April 7th, 2013

Fiction, Editing, and Polyvore

When I was teaching short-story writing to high-school students, the first exercises I asked them to do involved dreaming up a character. One assignment was to write a description of this character’s home (I also gave them the option of drawing the place, but few took me up on it). This assignment was amazingly successful–students wrote in great detail, especially girls. Some took it as a basically a shopping fantasty, stocking the fictional rooms with brand-name bling, but almost everyone was able to flesh out a setting to an extent that you could see it in your mind. I was impressed at how carefully they worked their way around a space, describing each piece of furniture in turn.

The reason I gave this assignment is it’s a good, concrete way to start developing character–showing the objects a character would acquire and keep close is a good way to start to edge in on who he or she is. If you were to realize that the only two items of furniture I contributed to the living room I share with my husband are an easy chair from my childhood bedroom and an end table my father got with green stamps in the sixties (like a prototypical Air Miles), you would know a few things about me: cheap, partial to nostalgia.

The problem was, I suppose, the leap I expected the students to be making when they did the exercises–I wanted them to use these bits of character development to guide the story they would write: a person who would dress like this, who would own furniture like this, would *be* like this and in certain circumstances… When it came time to put together a first draft of their stories, I said they could “draw on” any of the exercises they’d previously done. Mainly, this translated into a long, pointlessly detailed description of a room in every story.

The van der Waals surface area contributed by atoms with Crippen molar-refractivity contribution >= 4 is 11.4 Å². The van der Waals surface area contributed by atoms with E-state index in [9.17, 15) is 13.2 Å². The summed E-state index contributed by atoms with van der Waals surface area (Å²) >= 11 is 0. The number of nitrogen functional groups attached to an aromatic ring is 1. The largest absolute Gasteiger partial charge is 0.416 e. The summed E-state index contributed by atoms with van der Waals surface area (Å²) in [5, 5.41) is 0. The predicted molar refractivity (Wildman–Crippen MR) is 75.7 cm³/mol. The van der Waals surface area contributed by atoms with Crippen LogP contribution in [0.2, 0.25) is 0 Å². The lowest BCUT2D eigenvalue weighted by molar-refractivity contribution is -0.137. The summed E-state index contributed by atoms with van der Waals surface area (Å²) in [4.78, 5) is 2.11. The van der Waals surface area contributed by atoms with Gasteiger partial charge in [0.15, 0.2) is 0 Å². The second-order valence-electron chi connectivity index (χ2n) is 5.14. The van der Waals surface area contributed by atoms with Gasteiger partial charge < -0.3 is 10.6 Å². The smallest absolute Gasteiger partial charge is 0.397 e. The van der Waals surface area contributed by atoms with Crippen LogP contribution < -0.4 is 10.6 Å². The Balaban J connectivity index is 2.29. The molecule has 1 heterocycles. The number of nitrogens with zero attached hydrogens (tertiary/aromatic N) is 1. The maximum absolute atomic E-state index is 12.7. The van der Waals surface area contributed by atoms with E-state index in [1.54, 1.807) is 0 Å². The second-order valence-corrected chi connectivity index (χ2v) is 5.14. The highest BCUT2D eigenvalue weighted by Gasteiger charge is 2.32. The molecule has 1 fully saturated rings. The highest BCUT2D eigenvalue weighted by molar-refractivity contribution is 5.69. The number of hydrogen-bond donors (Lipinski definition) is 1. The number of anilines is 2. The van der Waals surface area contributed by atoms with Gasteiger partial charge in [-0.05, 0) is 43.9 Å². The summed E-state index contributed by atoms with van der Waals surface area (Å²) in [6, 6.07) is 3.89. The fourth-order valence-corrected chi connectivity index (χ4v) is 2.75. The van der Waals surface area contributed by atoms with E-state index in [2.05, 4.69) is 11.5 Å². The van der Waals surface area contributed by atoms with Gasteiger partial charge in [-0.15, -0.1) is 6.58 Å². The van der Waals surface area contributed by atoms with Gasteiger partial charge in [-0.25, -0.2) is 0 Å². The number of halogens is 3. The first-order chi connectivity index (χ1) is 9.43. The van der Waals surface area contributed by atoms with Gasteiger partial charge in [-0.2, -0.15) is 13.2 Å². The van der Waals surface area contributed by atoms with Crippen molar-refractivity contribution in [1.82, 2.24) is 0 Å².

I tried to explain that the room descriptions were for the *them*, the writers–a way to gain more insight into their characters. Once they knew enough, they could show the characters in tiny details a reader could absorb easily, and not need these towering stacks of details. If you know a character well enough, you barely have to describe him/her at all–you know exactly how to nail it down.

My students were pissed–the concept of writing for themselves, writing to make later writing better, writing that they got no marks for, all foreign to them. I could not convince most of them to remove these descriptions. Even when I suggested they didn’t need to replace it with anything, even when I said other character work elsewhere in the piece was strong enough to carry it, even with no word-count minimum, and my pointed comments that the description was making the story awkward and dull, they refused to take work they had done off the page.

Which is totally natural when you are 15 and never wanted to take a creative writing class in the first place. But it is a helpful reminder for those of us who are allegedly adults and writing for the love it, that just because I wrote it doesn’t mean it’s worthwhile, and just because it’s worthwhile doesn’t mean it needs to go *in* the story. I do a lot of writing *towards* a story–exploring backstory, motivations, minor characters–that seems to me as I write to in fact be part of the story itself. It will illuminate things for the reader, I tell myself, or else that this is part of the narrator’s thought process and should naturally be included. Then when I read it through, I realize I was just doing some kind of imaginative research in order to get to the point where i knew the characters well enough to write the scene and…chop, chop, chop.